Vaping, the inhaling of warmed up nicotine turned vapor through a device, is out of control.
It has taken over the tobacco industry in ways nobody could have ever imagined. Somehow, today’s youth have made traditional combustible cigarette smoking dirty and taboo, while simultaneously becoming addicted to nicotine in the most fashionable and technocratic of ways. In a twist nobody saw coming, today’s teens are no longer frantically puffing on Marlboro Lights in high school parking lots before the bell rings.
Instead, they’re sucking on the latest of vaping and e-cigarette technologies- the Juul- which looks like anything but a heavily addictive nicotine transfer device.
Juuling is all the rage right now, and if you think it’s only “those” type of kids who are vaping in place of cigarette smoking, you couldn’t be further from the truth. Ask your teenagers right now if they know what Juuling is, and I guarantee you they’ll tell you they’ve seen kids Juuling right in the middle of class without anyone even knowing they’re doing it- including the teachers.
How is this possible? Well for starters, it may just be the sleek and easily disguised design of Juuls. Developed by two Stanford grads both with a background in industrial design, Juul devices look nothing like other larger, more gaudy vaping and e-cig devices. Juuls are very small in comparison, and to the naked eye look exactly like a USB drive, or a portable charging battery for smartphones. They can literally be inserted into a laptops’s USB drive to charge, so not only do they look like small flash drives, they can also act like one when not being used to vape.
Fitting easily in the palm of a teen’s hand, Juuls can be held up to one’s mouth and quickly vaped, with no one the wiser, because it looks like you could just be itching your face for a few seconds, not literally inhaling nicotine.
And to make them even more appealing, Juul’s developers have created a variety of flavored enhanced nicotines, to go along with the huge variety and assortment of Juuling devices now available. Want a pink Juul that delivers a mango infused nicotine hit? It exists. How about a cool mint flavored Juul that is totally customizable, and can even be turned into a fidget spinner? Done. Teens are even giving their Juul devices their own Instagram accounts, sharing photos of their device and where it’s being vaped. Think of it as the new traveling “Flat Stanley,” with teens inadvertently evangelizing the coolness of nicotine addiction through carefully filtered photography on social media.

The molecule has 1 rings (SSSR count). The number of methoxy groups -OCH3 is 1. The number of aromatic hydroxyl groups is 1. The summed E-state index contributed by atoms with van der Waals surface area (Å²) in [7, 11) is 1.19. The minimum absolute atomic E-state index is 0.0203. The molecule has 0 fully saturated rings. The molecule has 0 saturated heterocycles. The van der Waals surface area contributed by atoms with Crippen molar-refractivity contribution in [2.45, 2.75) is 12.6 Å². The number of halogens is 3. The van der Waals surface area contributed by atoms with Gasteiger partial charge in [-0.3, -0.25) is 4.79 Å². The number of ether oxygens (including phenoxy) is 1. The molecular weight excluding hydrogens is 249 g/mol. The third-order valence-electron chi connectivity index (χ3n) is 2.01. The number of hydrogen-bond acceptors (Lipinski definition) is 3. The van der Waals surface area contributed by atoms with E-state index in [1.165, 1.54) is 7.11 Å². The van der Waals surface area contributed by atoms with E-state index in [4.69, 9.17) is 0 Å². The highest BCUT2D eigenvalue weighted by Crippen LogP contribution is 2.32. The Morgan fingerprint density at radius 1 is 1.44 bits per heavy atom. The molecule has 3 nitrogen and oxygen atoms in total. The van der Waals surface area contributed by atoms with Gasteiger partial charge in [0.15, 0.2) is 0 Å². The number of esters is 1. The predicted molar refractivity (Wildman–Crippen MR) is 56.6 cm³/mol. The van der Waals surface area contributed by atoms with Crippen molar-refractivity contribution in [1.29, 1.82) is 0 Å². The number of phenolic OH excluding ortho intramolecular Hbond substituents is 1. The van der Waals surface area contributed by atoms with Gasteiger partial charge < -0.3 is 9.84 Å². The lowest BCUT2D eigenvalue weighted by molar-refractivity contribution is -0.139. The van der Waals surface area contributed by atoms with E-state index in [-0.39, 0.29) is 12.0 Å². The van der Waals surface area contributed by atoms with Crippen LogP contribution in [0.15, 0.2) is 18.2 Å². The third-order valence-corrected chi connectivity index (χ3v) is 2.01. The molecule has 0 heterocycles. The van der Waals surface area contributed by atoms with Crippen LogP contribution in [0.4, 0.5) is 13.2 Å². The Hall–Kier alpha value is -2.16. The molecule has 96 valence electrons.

Chew on that for a few seconds.
Currently, Juul holds a 54% share of the cigarette market, a number higher than what Marlboro had in its peak days. According to their website, Juul was developed as an alternative to cigarette smoking, and a way for adults to begin the process of quitting nicotine all together. (Hard to believe because one Juul pod contains the same amount of nicotine as a pack of cigarettes and is made to last the same amount of time.) Their intent (and by law it must stay this way) is to only market to those 21 and older, although Juul and other e-cigarette use among the 13-18 crowd has eclipsed traditional cigarette smoking by a huge margin.
Ashley Gould, the chief administrative officer of Juul Labs, contends she is just as shocked as everyone else how their market share has become concentrated on teenagers. She states, “We’re taking it extremely seriously,” Ms. Gould said.
We do not want underage kids using our products. Our marketing is directed toward adults, tested with adults. And I do think it’s worth noting: All of the things you see on social media, we have absolutely nothing to do with. We actively try to take these things down. But unless there’s an infringement of our intellectual property it’s quite difficult.
Gould is right to a point, but the fact that much of the craze of Juuling has been on the heels of teen created Juuling memes and social media posts, doesn’t mean the company is immune from creating an addictive, dangerous, and unregulated product that teens are easily getting their hands on.
Perhaps one of the best ways to make e-cigarettes and vaping safer (an oxymoron if ever there was one) is to have the FDA regulate their use in the same way they do over the counter drugs, and that is something that is now in the works. FDA Commissioner Scott Gootlieb states,
Right now, we’re looking very actively at could we bring e-cigarettes into the over-the-counter regulatory pathway, which would give us many more tools to look at both safety and benefit, and study whether or not an e-cigarette actually does promote smoking cessation and also give us many more tools to actually study the toxicology associated with it and see what effects it might have on the lung.
That may be just the thing we need to start to begin getting these dangerously unhealthy little nicotine devices out of the hands of vulnerable teenagers.
Melissa Fenton is a freelance writer and adjunct librarian at Pasco-Hernando State College. Find her writing all over the internet, but her work mostly on the dinner table. She is on Facebook at 4BoysMother and on twitter at @melissarunsaway.